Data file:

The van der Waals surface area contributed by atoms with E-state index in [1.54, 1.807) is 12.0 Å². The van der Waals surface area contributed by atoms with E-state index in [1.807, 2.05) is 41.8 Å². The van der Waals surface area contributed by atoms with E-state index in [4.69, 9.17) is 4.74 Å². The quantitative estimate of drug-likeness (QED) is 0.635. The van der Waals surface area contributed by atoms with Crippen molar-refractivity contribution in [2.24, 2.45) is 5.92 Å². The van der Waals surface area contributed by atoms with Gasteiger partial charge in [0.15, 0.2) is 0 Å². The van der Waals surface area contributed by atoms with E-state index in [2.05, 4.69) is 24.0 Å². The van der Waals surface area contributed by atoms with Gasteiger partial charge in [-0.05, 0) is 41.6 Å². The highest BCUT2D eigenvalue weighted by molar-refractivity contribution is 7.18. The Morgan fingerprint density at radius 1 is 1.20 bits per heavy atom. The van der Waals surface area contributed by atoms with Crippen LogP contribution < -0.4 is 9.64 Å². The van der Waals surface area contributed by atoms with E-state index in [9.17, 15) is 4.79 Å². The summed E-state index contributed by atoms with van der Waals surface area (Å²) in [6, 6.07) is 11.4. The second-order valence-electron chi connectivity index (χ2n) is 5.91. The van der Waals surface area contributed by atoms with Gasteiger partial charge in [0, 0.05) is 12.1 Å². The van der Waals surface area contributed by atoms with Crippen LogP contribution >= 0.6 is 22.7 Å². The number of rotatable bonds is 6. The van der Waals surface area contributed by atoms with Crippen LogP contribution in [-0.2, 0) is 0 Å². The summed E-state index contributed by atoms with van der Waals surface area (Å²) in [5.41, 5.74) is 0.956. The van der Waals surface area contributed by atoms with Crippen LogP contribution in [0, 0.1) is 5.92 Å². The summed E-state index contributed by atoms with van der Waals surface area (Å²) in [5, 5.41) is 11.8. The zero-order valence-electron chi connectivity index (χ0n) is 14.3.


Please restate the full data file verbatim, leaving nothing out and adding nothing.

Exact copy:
The van der Waals surface area contributed by atoms with E-state index in [1.54, 1.807) is 12.0 Å². The van der Waals surface area contributed by atoms with E-state index in [1.807, 2.05) is 41.8 Å². The van der Waals surface area contributed by atoms with E-state index in [4.69, 9.17) is 4.74 Å². The quantitative estimate of drug-likeness (QED) is 0.635. The van der Waals surface area contributed by atoms with Crippen molar-refractivity contribution in [2.24, 2.45) is 5.92 Å². The van der Waals surface area contributed by atoms with Gasteiger partial charge in [0.15, 0.2) is 0 Å². The van der Waals surface area contributed by atoms with E-state index in [2.05, 4.69) is 24.0 Å². The van der Waals surface area contributed by atoms with Gasteiger partial charge in [-0.05, 0) is 41.6 Å². The highest BCUT2D eigenvalue weighted by molar-refractivity contribution is 7.18. The Morgan fingerprint density at radius 1 is 1.20 bits per heavy atom. The van der Waals surface area contributed by atoms with Crippen LogP contribution < -0.4 is 9.64 Å². The van der Waals surface area contributed by atoms with E-state index in [9.17, 15) is 4.79 Å². The summed E-state index contributed by atoms with van der Waals surface area (Å²) in [6, 6.07) is 11.4. The second-order valence-electron chi connectivity index (χ2n) is 5.91. The van der Waals surface area contributed by atoms with Gasteiger partial charge in [0, 0.05) is 12.1 Å². The van der Waals surface area contributed by atoms with Crippen LogP contribution >= 0.6 is 22.7 Å². The number of rotatable bonds is 6. The van der Waals surface area contributed by atoms with Crippen LogP contribution in [-0.2, 0) is 0 Å². The summed E-state index contributed by atoms with van der Waals surface area (Å²) in [5.41, 5.74) is 0.956. The van der Waals surface area contributed by atoms with Crippen LogP contribution in [0, 0.1) is 5.92 Å². The summed E-state index contributed by atoms with van der Waals surface area (Å²) in [5, 5.41) is 11.8. The zero-order valence-electron chi connectivity index (χ0n) is 14.3.